PwC launches “EasyFlex” fare with focus on easy use of public transport
Up to 40% of the people surveyed would use public transport more often if the range of tickets were much clearer, according to a PwC Deutschland study. To this extent, the German company has developed the “EasyFlex” fare, announced and presented today with a press note. EasyFlex fare by PwC: the features The starting point […]
Up to 40% of the people surveyed would use public transport more often if the range of tickets were much clearer, according to a PwC Deutschland study. To this extent, the German company has developed the “EasyFlex” fare, announced and presented today with a press note.
EasyFlex fare by PwC: the features
The starting point for the “EasyFlex fare” is always the single ticket. With each additional single trip, the price decreases up to a fixed lower limit. Conversion to a cheaper daily or monthly ticket – such as a 24-hour, 48-hour or 30-day ticket – takes place automatically when the respective price limit is reached.
Multi-trip tickets, i.e. 4-trip tickets, 10-trip tickets and similar, are thus no longer included in the “EasyFlex fare” because the discount advantage associated with them is realised through the falling price of the single ticket.
Interactive ranking lists and bonus points would be added in the ticketing platform, e.g. for redeeming bike-sharing minutes.
The transition to public transport
Germany is to be climate-neutral by 2045. This also requires a change in the mobility sector – away from individual transport towards public transport, PwC stresses. Customer-oriented tariff systems could accelerate this development. The PwC ‘EasyFlex fare’
“People would use public transport significantly more if the fare systems were less complex and easier to understand. Our survey clearly shows that there is room for improvement here,” summarises Maximilian Rohs, an expert in the Infrastructure & Mobility practice at PwC.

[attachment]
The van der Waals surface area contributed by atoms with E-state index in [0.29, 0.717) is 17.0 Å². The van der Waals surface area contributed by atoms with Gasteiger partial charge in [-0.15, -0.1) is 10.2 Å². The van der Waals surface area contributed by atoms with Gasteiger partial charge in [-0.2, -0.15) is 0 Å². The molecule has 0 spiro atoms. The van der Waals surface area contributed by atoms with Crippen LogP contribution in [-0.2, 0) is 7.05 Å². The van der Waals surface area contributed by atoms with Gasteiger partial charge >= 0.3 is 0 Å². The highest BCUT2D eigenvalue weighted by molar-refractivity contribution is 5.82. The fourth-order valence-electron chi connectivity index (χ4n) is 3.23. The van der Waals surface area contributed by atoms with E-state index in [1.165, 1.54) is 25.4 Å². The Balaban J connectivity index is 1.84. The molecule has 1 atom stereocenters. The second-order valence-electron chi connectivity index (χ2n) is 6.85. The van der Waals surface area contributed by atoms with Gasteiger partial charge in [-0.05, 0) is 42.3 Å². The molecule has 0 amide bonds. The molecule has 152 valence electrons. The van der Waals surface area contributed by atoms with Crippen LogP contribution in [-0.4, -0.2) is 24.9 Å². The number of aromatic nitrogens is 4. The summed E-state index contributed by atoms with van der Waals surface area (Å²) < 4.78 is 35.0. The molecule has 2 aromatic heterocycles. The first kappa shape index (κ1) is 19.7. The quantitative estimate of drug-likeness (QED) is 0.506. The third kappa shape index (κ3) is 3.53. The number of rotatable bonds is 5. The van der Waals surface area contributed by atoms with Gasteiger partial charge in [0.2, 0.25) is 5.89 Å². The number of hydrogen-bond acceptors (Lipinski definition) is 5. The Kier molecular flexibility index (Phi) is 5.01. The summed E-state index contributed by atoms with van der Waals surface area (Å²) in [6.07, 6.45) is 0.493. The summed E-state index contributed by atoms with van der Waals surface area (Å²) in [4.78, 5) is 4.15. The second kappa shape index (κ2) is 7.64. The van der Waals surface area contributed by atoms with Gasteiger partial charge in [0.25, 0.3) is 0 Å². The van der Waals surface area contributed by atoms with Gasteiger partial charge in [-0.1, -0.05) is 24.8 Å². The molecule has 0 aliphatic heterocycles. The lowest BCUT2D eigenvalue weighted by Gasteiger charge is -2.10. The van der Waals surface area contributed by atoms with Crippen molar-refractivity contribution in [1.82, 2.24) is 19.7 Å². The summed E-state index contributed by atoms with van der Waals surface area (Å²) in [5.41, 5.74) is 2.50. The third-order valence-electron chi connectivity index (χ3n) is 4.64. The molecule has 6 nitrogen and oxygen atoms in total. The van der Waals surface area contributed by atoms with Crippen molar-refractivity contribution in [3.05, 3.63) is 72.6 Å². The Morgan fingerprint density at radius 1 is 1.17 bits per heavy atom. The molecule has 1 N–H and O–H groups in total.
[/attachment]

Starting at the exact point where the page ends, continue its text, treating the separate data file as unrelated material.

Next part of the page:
For example, 54% of the people surveyed for the study said that it was not or rather not recognisable to them which ticket they needed for their planned journey by public transport. The figure is even worse for new customers who are using public transport in a certain region for the first time – this includes tourists, for example: 60% of those surveyed said that new customers have difficulties finding their way around the fare structures.
40% of people would use more public transport if tickets were clearer
Up to 40% of the people surveyed would use public transport more often if the range of tickets were much clearer. Accordingly, more customer-oriented fare systems could contribute significantly to increasing the demand for public transport in Germany.
For Gabriel Flore, who also works in Infrastructure & Mobility at PwC Germany, the conclusions are that “The fare systems are too strongly provider-oriented. What is needed is an innovative system that is tailored to the mobility needs of a modern society. And this must be flexible, easy to understand and affordable – also for new customers and occasional users.”
“In essence, we are relying on a pricing model that allows people to combine the cost advantages of longer valid season tickets and multi-journey tickets with the flexibility of single tickets,” explains Gabriel Flore. “The combination would create incentives for public transport use. Those who use the “EasyFlex fare” more often pay less money per trip without having to commit to a certain frequency of use in advance.”
How to introduce “EasyFlex fare” by PwC?
And how could the “EasyFlex tariff” be inserted into the existing tariff landscape? “As a first step, we recommend this tariff as a digital supplement to the existing tariff model in a limited region. And if “EasyFlex” proves itself in practice, it will cautiously replace existing systems. We have already developed the individual transformation steps necessary for this,” says again Maximilian Rohs.